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Mourning PhilologyArt and Religion at the Margins of the Ottoman Empire$
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Marc Nichanian

Print publication date: 2014

Print ISBN-13: 9780823255245

Published to Fordham Scholarship Online: September 2014

DOI: 10.5422/fordham/9780823255245.001.0001

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Orientalism and Neo-Archeology

Orientalism and Neo-Archeology

Chapter:
(p.66) Chapter 3 Orientalism and Neo-Archeology
Source:
Mourning Philology
Author(s):

Marc Nichanian

G. M. Goshgarian

Jeff Fort

Publisher:
Fordham University Press
DOI:10.5422/fordham/9780823255245.003.0004

This chapter takes another step into the past, toward the moment that inaugurated the national imagination and the beginnings of philology. The intent is here to show that the national imagination made its debut in the 1810s under the mantle of archeology, by forcibly establishing the necessity for a voyage toward the self. The national imagination is described in the context of orientalism, an orientalism that remains unintelligible without taking into account its realization in the midst of the ethnographic nations, as well as the phenomenon of “autoscopic mimicry” and the figure of the native, i.e. both the “orientalization” of the gaze (as described by Edward Said and Stathis Gourgouris) and the historicization of the object (as described by Michel Foucault). Because the American reception of Said's Orientalism has never explicitly highlighted its treatment of philology and never read it as a critique of philology, the chapter also engages in a rewriting of this critique.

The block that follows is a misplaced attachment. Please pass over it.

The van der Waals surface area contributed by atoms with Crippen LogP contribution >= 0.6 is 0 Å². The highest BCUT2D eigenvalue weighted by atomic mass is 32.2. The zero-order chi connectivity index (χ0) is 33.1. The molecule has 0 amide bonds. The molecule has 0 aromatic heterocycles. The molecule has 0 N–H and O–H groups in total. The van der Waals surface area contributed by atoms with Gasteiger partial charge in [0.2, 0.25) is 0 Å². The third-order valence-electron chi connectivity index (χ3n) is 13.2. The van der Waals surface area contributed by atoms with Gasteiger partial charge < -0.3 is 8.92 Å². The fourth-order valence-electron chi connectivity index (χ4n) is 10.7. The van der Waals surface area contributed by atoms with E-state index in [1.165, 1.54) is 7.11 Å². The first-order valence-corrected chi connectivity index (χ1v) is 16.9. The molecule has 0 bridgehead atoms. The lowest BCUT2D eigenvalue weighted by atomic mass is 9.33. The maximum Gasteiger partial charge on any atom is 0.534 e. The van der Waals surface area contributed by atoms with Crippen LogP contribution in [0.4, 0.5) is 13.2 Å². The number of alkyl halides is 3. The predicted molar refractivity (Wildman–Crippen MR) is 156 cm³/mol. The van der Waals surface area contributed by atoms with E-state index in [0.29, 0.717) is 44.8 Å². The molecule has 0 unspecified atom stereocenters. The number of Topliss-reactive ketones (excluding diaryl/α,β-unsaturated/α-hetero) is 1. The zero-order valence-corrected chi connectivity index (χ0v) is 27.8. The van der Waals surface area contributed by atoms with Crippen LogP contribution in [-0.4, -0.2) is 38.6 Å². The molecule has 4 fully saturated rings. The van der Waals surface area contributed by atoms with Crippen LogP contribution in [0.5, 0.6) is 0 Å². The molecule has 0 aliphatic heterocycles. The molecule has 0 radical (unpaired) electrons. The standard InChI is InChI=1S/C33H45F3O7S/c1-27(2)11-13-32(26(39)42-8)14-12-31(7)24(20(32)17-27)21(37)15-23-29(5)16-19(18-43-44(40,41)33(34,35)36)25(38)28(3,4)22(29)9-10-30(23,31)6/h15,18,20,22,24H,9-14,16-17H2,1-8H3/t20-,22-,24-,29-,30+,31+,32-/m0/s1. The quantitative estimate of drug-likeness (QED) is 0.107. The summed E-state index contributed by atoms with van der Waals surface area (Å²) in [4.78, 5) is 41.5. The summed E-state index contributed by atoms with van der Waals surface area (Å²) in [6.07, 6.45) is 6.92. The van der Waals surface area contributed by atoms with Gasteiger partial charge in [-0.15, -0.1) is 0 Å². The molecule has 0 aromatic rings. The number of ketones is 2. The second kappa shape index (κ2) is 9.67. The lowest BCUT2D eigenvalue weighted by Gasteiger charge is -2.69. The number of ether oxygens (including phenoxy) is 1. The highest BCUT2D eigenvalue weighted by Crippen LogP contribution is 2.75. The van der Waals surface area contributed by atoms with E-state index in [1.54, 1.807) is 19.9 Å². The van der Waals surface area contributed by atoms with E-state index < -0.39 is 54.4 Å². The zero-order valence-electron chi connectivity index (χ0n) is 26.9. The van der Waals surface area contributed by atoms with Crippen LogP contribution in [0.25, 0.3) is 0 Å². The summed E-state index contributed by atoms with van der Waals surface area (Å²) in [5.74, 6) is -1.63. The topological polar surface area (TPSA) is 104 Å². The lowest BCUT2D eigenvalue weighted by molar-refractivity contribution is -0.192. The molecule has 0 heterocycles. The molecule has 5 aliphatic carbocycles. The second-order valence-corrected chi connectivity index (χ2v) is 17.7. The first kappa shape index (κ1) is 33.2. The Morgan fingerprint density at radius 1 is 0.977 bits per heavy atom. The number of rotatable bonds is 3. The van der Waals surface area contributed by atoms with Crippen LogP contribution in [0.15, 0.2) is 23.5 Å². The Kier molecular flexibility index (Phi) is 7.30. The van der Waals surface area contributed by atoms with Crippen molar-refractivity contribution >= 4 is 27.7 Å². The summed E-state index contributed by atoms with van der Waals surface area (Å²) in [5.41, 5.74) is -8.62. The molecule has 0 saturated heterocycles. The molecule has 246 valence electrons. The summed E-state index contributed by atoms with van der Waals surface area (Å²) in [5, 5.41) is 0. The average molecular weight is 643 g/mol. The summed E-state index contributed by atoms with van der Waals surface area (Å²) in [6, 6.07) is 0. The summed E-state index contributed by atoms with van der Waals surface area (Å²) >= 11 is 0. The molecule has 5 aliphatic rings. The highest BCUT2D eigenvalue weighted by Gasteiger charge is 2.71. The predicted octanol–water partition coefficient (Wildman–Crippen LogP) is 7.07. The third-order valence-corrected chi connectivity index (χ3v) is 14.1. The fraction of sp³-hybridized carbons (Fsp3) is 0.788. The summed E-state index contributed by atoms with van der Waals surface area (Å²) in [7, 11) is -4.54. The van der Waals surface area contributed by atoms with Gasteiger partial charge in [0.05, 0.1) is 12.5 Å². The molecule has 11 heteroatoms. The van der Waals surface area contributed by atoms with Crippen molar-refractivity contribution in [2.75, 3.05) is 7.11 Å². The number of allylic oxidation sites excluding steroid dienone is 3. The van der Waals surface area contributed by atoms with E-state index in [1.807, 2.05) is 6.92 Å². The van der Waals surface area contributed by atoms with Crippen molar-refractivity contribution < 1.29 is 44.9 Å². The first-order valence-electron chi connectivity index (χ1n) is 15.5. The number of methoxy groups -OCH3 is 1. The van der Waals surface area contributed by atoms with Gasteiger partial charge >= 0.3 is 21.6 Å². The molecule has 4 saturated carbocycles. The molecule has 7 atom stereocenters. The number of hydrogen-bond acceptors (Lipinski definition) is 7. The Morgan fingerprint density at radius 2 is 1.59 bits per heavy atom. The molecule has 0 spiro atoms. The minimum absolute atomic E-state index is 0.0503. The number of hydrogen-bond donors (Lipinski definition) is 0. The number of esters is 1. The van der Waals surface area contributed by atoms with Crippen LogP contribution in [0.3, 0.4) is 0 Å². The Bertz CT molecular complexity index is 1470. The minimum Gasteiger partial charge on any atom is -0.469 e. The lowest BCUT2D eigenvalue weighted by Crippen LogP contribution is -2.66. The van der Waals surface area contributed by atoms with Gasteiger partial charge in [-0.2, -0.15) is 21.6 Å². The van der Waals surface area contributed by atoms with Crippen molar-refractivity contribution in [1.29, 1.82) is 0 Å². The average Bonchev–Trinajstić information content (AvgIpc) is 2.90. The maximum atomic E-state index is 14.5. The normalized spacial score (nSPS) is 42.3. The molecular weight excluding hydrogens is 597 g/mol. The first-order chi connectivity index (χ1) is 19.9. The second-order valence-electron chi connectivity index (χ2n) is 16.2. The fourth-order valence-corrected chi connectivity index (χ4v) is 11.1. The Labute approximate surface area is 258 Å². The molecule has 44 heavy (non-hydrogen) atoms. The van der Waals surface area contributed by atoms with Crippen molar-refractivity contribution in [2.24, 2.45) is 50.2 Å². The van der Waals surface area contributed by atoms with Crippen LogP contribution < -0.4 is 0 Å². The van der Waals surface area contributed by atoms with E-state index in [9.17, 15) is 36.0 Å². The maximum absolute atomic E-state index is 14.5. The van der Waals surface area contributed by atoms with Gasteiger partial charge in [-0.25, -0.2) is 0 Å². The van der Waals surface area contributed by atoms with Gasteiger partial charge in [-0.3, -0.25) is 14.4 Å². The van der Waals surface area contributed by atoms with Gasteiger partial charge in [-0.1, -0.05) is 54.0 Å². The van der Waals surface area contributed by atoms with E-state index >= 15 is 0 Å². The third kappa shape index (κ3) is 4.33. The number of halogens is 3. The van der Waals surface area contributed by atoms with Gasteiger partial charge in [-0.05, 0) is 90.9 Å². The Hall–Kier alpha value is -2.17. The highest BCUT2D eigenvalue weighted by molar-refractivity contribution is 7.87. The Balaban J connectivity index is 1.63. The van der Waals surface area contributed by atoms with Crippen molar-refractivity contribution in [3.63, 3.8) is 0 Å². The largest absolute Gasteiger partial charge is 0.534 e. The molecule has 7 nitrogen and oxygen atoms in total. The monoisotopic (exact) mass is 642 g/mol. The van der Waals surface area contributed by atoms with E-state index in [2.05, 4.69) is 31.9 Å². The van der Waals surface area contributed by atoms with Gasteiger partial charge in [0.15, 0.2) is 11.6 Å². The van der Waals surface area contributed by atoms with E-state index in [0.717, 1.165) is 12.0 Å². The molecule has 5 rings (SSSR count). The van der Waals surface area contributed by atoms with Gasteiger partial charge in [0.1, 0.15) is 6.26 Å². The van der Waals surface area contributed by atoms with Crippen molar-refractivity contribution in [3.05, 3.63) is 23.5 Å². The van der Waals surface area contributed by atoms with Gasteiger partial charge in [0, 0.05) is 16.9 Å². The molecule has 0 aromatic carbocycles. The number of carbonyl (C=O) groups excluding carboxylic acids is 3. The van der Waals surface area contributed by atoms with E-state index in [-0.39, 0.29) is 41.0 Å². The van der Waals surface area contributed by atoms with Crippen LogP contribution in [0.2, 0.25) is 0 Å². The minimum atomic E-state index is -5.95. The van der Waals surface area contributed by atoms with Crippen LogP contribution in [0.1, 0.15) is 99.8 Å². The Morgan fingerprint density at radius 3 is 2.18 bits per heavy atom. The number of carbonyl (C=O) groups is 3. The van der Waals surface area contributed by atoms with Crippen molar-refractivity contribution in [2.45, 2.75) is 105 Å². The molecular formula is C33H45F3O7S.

Keywords:   Neo-archeology, Orientalism, Autoscopic mimicry, Historicization, Philology, Ethnographic nations

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